What did you find?
LS: We hypothesized a couple of different outcomes. For example, interneurons controlling the thoracic and limb regions could be wholly intermingled with each other up and down the spinal cord, like a complicated spider web of cellular circuits.
In actuality, our findings revealed the opposite. Interneurons that controlled the thoracic region were clustered together into groups, while those that controlled limbs were clustered separately. But there was a strong element of layering to this separation. The thoracic interneurons appeared to have been laid down first, with the limb interneurons overlaid on top.
These observations evoked an evolutionary component to its organization. The older, more primitive thoracic region (that is present in both fish and land animals) evolved first. The more newly evolved neurons that controlled limb movement, which are only present in land animals, were added later.
Though these findings were in living cells, taken together they provided a window into the 400-million-year history of limb movement; and can serve as a first glimpse into how the ability to walk may have arisen.
We are working to better understand the sea-to-land transition. Moving forward, we are beginning to examine the organization of inhibitory interneurons in an animal that exhibits both evolutionary states over the course of a single lifetime: the frog. We are currently studying the organization of the frog’s motor and interneurons at various life stages, from tadpole to adult, to see how neuron types may grow, move or otherwise change over time.
TMJ: This work also uncovered new insight into Hox genes, a versatile family of genes that helps to organize the body during development. Previous research had shown that Hox genes guide the placement of motor neurons (another type of nerve cell involved in movement). Our new research revealed that Hox genes are also largely responsible for the organization and placement of interneurons. Indeed, it appears that Hox genes play an even more important role than previously thought. By simultaneously coordinating the development and organization of different, but interconnected, neuron types, they likely act as a master regulator — ensuring every cell ends up in the right place and develops into integrated, functioning neural circuits.
Do your findings have clinical applications or help to inform disorders of movement, such as ALS?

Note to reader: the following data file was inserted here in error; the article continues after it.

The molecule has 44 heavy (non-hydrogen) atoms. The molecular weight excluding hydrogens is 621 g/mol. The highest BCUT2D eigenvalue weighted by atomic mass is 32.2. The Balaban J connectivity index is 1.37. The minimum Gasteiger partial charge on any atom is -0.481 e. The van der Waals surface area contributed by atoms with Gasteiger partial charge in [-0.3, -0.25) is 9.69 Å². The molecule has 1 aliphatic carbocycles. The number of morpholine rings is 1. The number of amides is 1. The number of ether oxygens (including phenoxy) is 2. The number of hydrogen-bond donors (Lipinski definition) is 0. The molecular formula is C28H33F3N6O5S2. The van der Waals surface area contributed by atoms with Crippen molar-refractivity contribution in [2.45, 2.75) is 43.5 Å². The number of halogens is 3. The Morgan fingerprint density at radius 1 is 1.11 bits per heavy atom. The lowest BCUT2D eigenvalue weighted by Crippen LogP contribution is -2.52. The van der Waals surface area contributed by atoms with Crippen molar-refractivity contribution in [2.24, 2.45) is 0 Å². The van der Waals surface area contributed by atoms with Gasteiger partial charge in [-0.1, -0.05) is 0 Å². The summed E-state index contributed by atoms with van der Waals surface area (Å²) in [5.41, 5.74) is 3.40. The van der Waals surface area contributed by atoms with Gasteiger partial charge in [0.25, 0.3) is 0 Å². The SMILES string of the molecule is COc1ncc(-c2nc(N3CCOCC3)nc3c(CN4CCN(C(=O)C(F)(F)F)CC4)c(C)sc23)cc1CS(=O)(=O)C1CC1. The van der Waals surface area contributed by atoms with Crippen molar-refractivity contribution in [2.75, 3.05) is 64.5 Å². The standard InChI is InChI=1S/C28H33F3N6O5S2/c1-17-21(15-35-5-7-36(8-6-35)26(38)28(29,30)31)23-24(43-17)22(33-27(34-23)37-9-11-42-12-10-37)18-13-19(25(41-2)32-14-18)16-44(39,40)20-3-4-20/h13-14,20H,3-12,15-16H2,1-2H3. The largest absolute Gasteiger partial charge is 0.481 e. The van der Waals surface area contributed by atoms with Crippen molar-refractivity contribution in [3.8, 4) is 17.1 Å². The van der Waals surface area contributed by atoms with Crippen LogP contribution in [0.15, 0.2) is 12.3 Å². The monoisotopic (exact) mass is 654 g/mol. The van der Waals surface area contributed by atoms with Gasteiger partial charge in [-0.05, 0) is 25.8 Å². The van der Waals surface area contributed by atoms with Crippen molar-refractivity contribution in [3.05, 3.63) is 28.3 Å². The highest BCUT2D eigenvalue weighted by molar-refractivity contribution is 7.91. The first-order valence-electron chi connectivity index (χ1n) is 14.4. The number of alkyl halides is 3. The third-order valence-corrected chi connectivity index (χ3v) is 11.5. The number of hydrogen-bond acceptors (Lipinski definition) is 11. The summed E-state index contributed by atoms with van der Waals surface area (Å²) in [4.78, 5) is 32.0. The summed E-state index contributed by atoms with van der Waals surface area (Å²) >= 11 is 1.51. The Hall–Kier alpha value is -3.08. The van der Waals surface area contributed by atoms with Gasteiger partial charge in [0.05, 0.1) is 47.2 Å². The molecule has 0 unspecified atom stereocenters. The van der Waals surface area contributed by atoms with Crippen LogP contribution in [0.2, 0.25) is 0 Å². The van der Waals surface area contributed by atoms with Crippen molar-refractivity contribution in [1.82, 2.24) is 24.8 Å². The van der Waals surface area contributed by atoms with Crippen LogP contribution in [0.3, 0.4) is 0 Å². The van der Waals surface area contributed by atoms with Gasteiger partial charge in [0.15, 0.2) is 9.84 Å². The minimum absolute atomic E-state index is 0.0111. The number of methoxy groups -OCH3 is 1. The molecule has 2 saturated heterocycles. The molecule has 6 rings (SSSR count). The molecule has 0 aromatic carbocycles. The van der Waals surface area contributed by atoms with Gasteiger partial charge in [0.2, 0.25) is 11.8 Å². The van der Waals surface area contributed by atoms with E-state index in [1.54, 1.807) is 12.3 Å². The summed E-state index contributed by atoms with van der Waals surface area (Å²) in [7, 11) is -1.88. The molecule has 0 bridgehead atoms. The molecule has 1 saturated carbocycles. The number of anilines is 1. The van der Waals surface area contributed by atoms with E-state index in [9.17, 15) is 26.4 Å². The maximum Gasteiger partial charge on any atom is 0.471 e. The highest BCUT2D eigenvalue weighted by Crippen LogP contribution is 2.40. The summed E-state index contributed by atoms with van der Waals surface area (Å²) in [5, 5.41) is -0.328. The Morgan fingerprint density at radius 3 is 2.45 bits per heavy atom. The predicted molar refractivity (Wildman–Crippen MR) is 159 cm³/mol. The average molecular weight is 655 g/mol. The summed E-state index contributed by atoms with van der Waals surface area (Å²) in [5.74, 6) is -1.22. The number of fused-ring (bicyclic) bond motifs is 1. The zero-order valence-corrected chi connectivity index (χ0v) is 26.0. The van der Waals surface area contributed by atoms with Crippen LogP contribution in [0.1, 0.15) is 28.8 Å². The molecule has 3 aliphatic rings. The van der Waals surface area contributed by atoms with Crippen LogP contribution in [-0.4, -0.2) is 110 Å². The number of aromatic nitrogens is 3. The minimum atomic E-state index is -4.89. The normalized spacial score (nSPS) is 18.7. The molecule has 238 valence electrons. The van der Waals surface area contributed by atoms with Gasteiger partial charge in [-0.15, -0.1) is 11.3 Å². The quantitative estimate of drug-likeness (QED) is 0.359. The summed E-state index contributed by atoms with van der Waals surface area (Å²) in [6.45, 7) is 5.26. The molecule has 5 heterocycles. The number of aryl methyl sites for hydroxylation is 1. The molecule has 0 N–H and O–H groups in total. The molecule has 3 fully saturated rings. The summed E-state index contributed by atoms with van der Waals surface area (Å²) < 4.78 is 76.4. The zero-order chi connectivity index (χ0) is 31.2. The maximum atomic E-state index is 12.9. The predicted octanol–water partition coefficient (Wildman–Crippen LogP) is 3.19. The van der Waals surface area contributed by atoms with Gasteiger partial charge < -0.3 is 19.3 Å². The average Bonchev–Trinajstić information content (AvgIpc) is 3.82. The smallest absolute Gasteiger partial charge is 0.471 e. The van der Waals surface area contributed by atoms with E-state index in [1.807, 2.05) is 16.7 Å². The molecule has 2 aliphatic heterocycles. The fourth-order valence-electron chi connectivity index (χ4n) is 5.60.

LS: Amyotrophic lateral sclerosis, also known as Lou Gehrig’s disease, is essentially the progressive death of neurons responsible for movement, which causes an inability to move and ultimately results in death.
We know that different types of neurons, including inhibitory interneurons, are impacted by ALS in different ways. For example, neurons that control the limbs are particularly susceptible. But neurons in the thoracic region are some of the most resistant and are among the last to succumb to cell death.
TMJ: Figuring out why some cell types are resistant is key to understanding why other cell types are so susceptible. Our latest findings offer new insight into key differences in neurons of the thoracic region, and could be harnessed to better understand why they are more resistant to the progression of ALS.
Is it their differing evolutionary histories or molecular identities? Or perhaps differing ways in which these neurons organize themselves? These are all open questions that we will continue to investigate as we drive this research forward.
Dr. Jessell is also Claire Tow Professor of Motor Neuron Disorders at Columbia University Medical Center and an Investigator at the Howard Hughes Medical Institute. Dr. Sweeney is jointly a member of the Jessell Lab at Columbia’s Zuckerman Institute, and the Kintner Lab at the Salk Institute.
This paper is titled: “Origin and segmental diversity of spinal inhibitory interneurons.” Additional contributors include co-second authors Jay Bikoff, PhD and Mariano Gabitto, PhD, Susan Brenner-Morton, Myungin Baek, Jerry Yang, Esteban Tabak, Jeremy Dasen, PhD, and Christopher Kintner, PhD.